Kalamazoo County launching local ID cards

Kalamazoo County, identification card
A mockup of a Kalamazoo County identification card. (Courtesy)


KALAMAZOO, Mich. (WOOD) — Starting next year, people who live in Kalamazoo County who don’t have a state identification card will be able to prove their identity a different way.

In a tight 6-5 vote on Wednesday, the Kalamazoo County Board of Commissioners voted to create a municipal ID program that will launch in January 2018.

Kalamazoo is only the 17th county in the nation to adopt a program like this.

A task force of nearly 50 people created by the board, consisting of commissioners, elected officials and community members, worked for several months to determine what the program should look like. Essentially, it will allow people who don’t have enough documentation to qualify for a state ID to obtain a legal ID card while living in the county.

“It’s going to help a lot of people in our county, so we’re really excited,” Commissioner Tracy Hall told 24 Hour News 8.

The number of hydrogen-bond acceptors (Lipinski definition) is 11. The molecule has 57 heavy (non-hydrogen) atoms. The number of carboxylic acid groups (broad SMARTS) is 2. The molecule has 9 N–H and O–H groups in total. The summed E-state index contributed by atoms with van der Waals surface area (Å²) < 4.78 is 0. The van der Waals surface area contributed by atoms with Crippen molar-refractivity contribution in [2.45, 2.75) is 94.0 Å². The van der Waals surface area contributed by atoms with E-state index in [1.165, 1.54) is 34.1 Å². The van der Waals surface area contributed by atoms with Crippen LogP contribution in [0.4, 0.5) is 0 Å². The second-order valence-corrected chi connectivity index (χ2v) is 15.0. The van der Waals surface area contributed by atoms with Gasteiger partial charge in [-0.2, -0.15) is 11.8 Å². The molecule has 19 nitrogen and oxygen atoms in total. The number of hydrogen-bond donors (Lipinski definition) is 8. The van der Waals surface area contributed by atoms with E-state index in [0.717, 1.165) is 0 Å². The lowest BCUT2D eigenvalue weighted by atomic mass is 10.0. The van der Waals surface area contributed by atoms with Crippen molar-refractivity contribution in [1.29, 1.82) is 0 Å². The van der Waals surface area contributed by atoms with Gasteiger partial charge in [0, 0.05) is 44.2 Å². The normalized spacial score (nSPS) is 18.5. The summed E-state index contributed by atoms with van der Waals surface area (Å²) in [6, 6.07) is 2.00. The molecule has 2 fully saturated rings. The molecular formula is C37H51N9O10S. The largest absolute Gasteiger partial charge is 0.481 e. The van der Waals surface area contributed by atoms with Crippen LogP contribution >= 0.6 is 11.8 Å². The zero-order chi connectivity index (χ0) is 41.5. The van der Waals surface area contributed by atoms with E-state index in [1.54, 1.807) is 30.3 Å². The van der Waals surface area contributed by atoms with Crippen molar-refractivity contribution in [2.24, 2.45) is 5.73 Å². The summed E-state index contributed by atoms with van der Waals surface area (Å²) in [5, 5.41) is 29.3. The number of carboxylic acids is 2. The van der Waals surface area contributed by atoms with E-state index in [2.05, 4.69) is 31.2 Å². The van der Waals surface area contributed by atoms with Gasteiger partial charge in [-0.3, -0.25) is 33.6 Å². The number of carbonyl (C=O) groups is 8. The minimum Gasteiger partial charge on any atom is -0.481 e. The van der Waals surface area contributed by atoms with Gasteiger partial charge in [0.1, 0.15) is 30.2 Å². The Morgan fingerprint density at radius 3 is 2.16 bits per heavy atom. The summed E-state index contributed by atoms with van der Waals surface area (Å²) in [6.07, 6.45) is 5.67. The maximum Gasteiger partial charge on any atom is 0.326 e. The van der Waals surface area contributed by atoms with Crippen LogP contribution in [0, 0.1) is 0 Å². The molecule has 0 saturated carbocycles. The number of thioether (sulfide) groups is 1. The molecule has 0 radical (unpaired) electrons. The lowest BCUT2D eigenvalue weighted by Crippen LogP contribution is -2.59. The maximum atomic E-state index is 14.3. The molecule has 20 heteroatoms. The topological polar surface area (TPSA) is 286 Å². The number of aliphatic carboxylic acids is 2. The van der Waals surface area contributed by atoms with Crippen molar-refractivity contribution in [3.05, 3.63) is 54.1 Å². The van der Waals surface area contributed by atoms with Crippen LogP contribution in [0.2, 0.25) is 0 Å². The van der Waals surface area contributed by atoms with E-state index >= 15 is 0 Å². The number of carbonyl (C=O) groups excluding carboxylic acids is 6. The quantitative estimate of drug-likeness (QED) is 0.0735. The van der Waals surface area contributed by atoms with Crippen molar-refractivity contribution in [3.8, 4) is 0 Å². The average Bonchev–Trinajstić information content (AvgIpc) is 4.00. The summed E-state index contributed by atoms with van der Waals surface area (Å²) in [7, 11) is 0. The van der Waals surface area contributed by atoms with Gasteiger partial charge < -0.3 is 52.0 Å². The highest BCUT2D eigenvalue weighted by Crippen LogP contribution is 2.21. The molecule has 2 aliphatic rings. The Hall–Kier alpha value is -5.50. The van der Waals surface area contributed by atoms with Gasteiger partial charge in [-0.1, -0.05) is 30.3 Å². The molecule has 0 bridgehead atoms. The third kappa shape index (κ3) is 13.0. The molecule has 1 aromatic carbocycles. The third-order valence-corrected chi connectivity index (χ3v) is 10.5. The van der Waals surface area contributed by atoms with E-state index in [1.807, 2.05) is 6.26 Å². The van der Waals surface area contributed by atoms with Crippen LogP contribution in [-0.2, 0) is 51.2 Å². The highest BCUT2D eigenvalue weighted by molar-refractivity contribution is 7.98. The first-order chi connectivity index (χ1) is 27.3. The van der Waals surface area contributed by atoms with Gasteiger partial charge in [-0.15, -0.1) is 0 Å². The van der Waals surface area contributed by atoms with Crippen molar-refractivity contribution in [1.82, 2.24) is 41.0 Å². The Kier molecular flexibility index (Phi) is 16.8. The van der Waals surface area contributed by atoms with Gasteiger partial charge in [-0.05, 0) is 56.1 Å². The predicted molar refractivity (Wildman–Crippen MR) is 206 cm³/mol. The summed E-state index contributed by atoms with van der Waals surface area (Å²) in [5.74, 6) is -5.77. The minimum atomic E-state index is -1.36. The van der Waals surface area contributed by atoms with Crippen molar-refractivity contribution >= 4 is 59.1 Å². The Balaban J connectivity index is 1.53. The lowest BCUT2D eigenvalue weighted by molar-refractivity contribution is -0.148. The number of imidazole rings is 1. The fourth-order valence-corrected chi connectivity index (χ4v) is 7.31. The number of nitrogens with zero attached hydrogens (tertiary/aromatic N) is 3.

Hall, who led the task force, said an estimated 27,000 residents in the county are under-documented.

She says people often take their ID for granted.

“I can go to my bank and cash a check or go and get out a library card. I have that (ID) on me. If pulled over by the police, I can prove who I am,” she said.

The county ID won’t come with the same benefits as a state ID. For instance, it won’t act in place of a driver’s license, nor will it give access to state-funded food stamp programs.

For someone to obtain a county ID card, they must be at least 14 years old and provide documentation proving their residency and identity.

Each type of accepted document is assigned a point value and a person must have a total of at least 300 points to qualify. For example, a current license with a Kalamazoo County address is 300 points, while baptismal records count as 50.

>>PDF: Kalamazoo County ID program report

Those who did not agree with the program argued it could become vulnerable to fraud, but Hall explained that the ID will only guarantee access to services residents have the right to.

“People are concerned around the area of citizenship. This is not going to give anybody any legal rights that they don’t already have and we need to do a better job, I think, of making that message clear,” she said.

Kalamazoo County Sheriff Richard Fuller sat on the task force. He’s happy to see the resolution passed and thinks it will help in community relations with police.